To participate in either competition, you must first get in contact with your local state government.

The Small Business Development Centers (SBDC) programs

The Small Business Development Centers have several programs formulated in partnership with the Small Business Administration (SBA) and, for the most part, alongside an academic institution.

These programs consist of mentorship, the offer of free marketing, generous funding and the option to take business-related educational courses.

Any startup or SME located in the United States can apply. To do so, contact your home state economic development agency and inquire about the SBDC program.

The Research and Development (R&D) tax credit incentive

The R&D tax credit incentive is a federal corporate tax incentive allowing SMEs to counterbalance part of their corporate taxes with research and development (R&D) expenses.

In the past, the US R&D tax credit could only be applied against corporate taxes. However, it has recently become available to startups, SMEs and medium-sized businesses.

4. Crowdfunding

Crowdfunding is one of the newer ways of funding a startup that has been gaining lot of popularity lately. It’s like taking a loan, pre-order, contribution or investments from more than one person at the same time.

This is how crowdfunding works – An entrepreneur will put up a detailed description of his business on a crowdfunding platform. He will mention the goals of his business, plans for making a profit, how much funding he needs and for what reasons, etc. and then consumers can read about the business and give money if they like the idea. Those giving money will make online pledges with the promise of pre-buying the product or giving a donation. Anyone can contribute money toward helping a business that they really believe in.

Why you should consider Crowdfunding as a funding option for your business:

The best thing about crowd funding is that it can also generate interest and hence helps in marketing the product alongside financing. It is also a boon if you are not sue if there will be any demand for the product you are working on. This process can cut out professional investors and brokers by putting funding in the hands of common people. It also might attract venture-capital investment down the line if a company has a particularly successful campaign.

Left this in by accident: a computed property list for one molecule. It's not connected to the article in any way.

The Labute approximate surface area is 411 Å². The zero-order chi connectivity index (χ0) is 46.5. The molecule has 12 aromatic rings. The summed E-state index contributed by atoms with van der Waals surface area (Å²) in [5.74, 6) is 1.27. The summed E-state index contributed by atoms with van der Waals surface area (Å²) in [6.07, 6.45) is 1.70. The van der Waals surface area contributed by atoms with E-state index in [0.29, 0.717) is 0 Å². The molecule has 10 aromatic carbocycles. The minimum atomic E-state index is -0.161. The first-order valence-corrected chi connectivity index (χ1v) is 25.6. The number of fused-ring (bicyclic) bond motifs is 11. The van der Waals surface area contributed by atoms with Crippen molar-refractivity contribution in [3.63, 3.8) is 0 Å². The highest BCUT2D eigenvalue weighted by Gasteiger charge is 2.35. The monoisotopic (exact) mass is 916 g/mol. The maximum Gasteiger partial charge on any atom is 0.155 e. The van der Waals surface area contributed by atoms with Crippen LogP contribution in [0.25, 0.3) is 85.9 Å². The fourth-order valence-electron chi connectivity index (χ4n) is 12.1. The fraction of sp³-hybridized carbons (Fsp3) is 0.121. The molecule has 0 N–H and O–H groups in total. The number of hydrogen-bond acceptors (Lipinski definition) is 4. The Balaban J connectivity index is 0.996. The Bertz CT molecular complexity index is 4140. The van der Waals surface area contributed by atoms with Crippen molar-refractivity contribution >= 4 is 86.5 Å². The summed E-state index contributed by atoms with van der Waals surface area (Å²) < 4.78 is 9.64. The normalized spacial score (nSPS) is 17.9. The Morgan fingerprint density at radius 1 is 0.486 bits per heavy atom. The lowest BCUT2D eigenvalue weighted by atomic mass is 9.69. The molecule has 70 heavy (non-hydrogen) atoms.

5. Loans

Normally, banks are the first place that entrepreneurs go when thinking about funding.

The bank provides a couple of financing options for businesses. One is a working capital loan, and the other is funding. A Working Capital loan is the loan required to run one complete cycle of revenue-generating operations, and the limit is usually decided by hypothecating stocks and debtors. Funding from the bank would involve the usual process of sharing the business plan and the valuation details, along with the project report, based on which the loan is sanctioned.

In the US, sites like Kabbage can help you get a working capital loan online in minutes. Unlike traditional lenders, Kabbage approves small business loans by looking at real-life data, not just a credit score.

6. Angel Investors

Angel investors are individuals with an abundance of cash and high interest to invest in upcoming startups. They also work in groups of networks to take advantage of others’ expertise to filter out weak proposals. They sometimes offer mentoring or advice alongside capital.

Angel investors have helped to start up many impactful companies, including Google, Yahoo and Alibaba. This other form of investing generally occurs in a company’s early stages of growth, with investors expecting a up to 30% equity. They prefer to take more risks in investment for higher gains.

Angel Investment as a funding option has its downsides too. Angel investors invest less amount than venture capitalists as we will discuss in next point.

7. Venture Capitalists

This is where you make the big bets. Venture capital are professionally managed funds that invest in companies that have huge potential. They usually invest against equity and exit when there is an IPO or an acquisition. Based on years of experience VC’s share their expertise, mentorship and they acts as a litmus test of in which direction the organization is going, evaluating it how sustainable and scalable it is.

A venture capital investment are more appropriate for small businesses that have gone past the startup phase and already generating some kind of revenues. Fast-growth companies like AirBnB, Uber, etc who have an exist strategy in place can gain a huge sun of money that can be used to invest, network and grow their company quickly.

However, there are a few downsides to Venture Capitalists as a funding option. VCs have an obligation towards their funds and often look to recover their investment within a 3- to 5-year time window. If any startup has a product that is taking longer than that to reach the market, then venture-capital investors may not be very interested in it.